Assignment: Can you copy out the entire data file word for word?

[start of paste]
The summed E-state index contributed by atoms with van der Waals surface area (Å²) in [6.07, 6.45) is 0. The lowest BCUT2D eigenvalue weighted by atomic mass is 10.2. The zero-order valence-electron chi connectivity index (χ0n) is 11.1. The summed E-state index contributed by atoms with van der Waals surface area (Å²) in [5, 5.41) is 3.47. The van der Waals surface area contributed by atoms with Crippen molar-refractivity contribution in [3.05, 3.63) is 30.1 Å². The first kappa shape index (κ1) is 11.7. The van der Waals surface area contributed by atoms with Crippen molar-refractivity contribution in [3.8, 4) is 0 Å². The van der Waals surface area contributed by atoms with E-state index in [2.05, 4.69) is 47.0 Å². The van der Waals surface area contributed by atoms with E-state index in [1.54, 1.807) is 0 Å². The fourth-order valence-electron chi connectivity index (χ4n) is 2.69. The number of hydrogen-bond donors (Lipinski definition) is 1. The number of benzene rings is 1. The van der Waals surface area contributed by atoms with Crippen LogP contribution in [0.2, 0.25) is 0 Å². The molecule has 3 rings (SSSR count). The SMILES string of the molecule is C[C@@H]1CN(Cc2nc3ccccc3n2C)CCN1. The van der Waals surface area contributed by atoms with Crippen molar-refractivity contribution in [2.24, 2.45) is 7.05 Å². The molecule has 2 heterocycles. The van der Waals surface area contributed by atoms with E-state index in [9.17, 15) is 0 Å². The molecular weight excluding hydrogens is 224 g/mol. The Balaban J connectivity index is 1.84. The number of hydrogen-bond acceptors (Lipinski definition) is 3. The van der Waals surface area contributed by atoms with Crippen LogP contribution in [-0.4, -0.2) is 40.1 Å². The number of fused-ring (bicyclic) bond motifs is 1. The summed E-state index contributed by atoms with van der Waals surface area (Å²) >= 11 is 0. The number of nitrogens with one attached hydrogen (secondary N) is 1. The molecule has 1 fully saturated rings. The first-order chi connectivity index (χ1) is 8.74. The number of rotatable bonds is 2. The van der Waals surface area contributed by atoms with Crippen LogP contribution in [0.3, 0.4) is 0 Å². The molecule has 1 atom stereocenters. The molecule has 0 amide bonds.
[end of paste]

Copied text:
The summed E-state index contributed by atoms with van der Waals surface area (Å²) in [6.07, 6.45) is 0. The lowest BCUT2D eigenvalue weighted by atomic mass is 10.2. The zero-order valence-electron chi connectivity index (χ0n) is 11.1. The summed E-state index contributed by atoms with van der Waals surface area (Å²) in [5, 5.41) is 3.47. The van der Waals surface area contributed by atoms with Crippen molar-refractivity contribution in [3.05, 3.63) is 30.1 Å². The first kappa shape index (κ1) is 11.7. The van der Waals surface area contributed by atoms with Crippen molar-refractivity contribution in [3.8, 4) is 0 Å². The van der Waals surface area contributed by atoms with E-state index in [2.05, 4.69) is 47.0 Å². The van der Waals surface area contributed by atoms with E-state index in [1.54, 1.807) is 0 Å². The fourth-order valence-electron chi connectivity index (χ4n) is 2.69. The number of hydrogen-bond donors (Lipinski definition) is 1. The number of benzene rings is 1. The van der Waals surface area contributed by atoms with Crippen LogP contribution in [0.2, 0.25) is 0 Å². The molecule has 3 rings (SSSR count). The SMILES string of the molecule is C[C@@H]1CN(Cc2nc3ccccc3n2C)CCN1. The van der Waals surface area contributed by atoms with Crippen molar-refractivity contribution in [2.24, 2.45) is 7.05 Å². The molecule has 2 heterocycles. The van der Waals surface area contributed by atoms with E-state index in [9.17, 15) is 0 Å². The molecular weight excluding hydrogens is 224 g/mol. The Balaban J connectivity index is 1.84. The number of hydrogen-bond acceptors (Lipinski definition) is 3. The van der Waals surface area contributed by atoms with Crippen LogP contribution in [-0.4, -0.2) is 40.1 Å². The number of fused-ring (bicyclic) bond motifs is 1. The summed E-state index contributed by atoms with van der Waals surface area (Å²) >= 11 is 0. The number of nitrogens with one attached hydrogen (secondary N) is 1. The molecule has 1 fully saturated rings. The first-order chi connectivity index (χ1) is 8.74. The number of rotatable bonds is 2. The van der Waals surface area contributed by atoms with Crippen LogP contribution in [0.3, 0.4) is 0 Å². The molecule has 1 atom stereocenters. The molecule has 0 amide bonds.